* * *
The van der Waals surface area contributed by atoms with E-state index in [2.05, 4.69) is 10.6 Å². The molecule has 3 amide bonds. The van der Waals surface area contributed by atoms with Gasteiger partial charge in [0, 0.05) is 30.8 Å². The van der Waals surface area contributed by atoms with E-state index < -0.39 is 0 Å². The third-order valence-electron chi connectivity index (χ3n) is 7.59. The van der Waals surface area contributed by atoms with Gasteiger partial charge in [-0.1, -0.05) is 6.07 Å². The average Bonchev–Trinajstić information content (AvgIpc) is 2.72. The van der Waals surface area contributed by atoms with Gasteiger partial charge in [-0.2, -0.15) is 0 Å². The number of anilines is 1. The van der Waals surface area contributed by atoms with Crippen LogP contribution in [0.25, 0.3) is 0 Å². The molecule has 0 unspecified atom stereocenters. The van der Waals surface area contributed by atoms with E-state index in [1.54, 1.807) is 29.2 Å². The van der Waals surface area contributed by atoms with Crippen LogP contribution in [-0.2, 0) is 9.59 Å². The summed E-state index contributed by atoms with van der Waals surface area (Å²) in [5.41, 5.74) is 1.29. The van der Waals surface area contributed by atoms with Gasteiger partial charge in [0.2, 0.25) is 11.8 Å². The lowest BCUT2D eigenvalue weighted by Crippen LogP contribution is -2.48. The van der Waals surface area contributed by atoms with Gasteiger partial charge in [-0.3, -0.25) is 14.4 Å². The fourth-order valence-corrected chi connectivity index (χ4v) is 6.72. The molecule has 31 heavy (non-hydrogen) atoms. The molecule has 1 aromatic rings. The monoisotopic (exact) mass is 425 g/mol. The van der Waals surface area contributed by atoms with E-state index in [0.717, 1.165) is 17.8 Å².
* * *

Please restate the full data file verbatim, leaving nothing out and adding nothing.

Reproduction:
The van der Waals surface area contributed by atoms with E-state index in [2.05, 4.69) is 10.6 Å². The molecule has 3 amide bonds. The van der Waals surface area contributed by atoms with Gasteiger partial charge in [0, 0.05) is 30.8 Å². The van der Waals surface area contributed by atoms with E-state index < -0.39 is 0 Å². The third-order valence-electron chi connectivity index (χ3n) is 7.59. The van der Waals surface area contributed by atoms with Gasteiger partial charge in [-0.1, -0.05) is 6.07 Å². The average Bonchev–Trinajstić information content (AvgIpc) is 2.72. The van der Waals surface area contributed by atoms with Gasteiger partial charge in [-0.2, -0.15) is 0 Å². The number of anilines is 1. The van der Waals surface area contributed by atoms with Crippen LogP contribution in [0.25, 0.3) is 0 Å². The molecule has 0 unspecified atom stereocenters. The van der Waals surface area contributed by atoms with E-state index in [1.54, 1.807) is 29.2 Å². The van der Waals surface area contributed by atoms with Crippen LogP contribution in [-0.2, 0) is 9.59 Å². The summed E-state index contributed by atoms with van der Waals surface area (Å²) in [5.41, 5.74) is 1.29. The van der Waals surface area contributed by atoms with Gasteiger partial charge in [0.2, 0.25) is 11.8 Å². The lowest BCUT2D eigenvalue weighted by Crippen LogP contribution is -2.48. The van der Waals surface area contributed by atoms with Gasteiger partial charge in [-0.3, -0.25) is 14.4 Å². The fourth-order valence-corrected chi connectivity index (χ4v) is 6.72. The molecule has 31 heavy (non-hydrogen) atoms. The molecule has 1 aromatic rings. The monoisotopic (exact) mass is 425 g/mol. The van der Waals surface area contributed by atoms with E-state index in [0.717, 1.165) is 17.8 Å².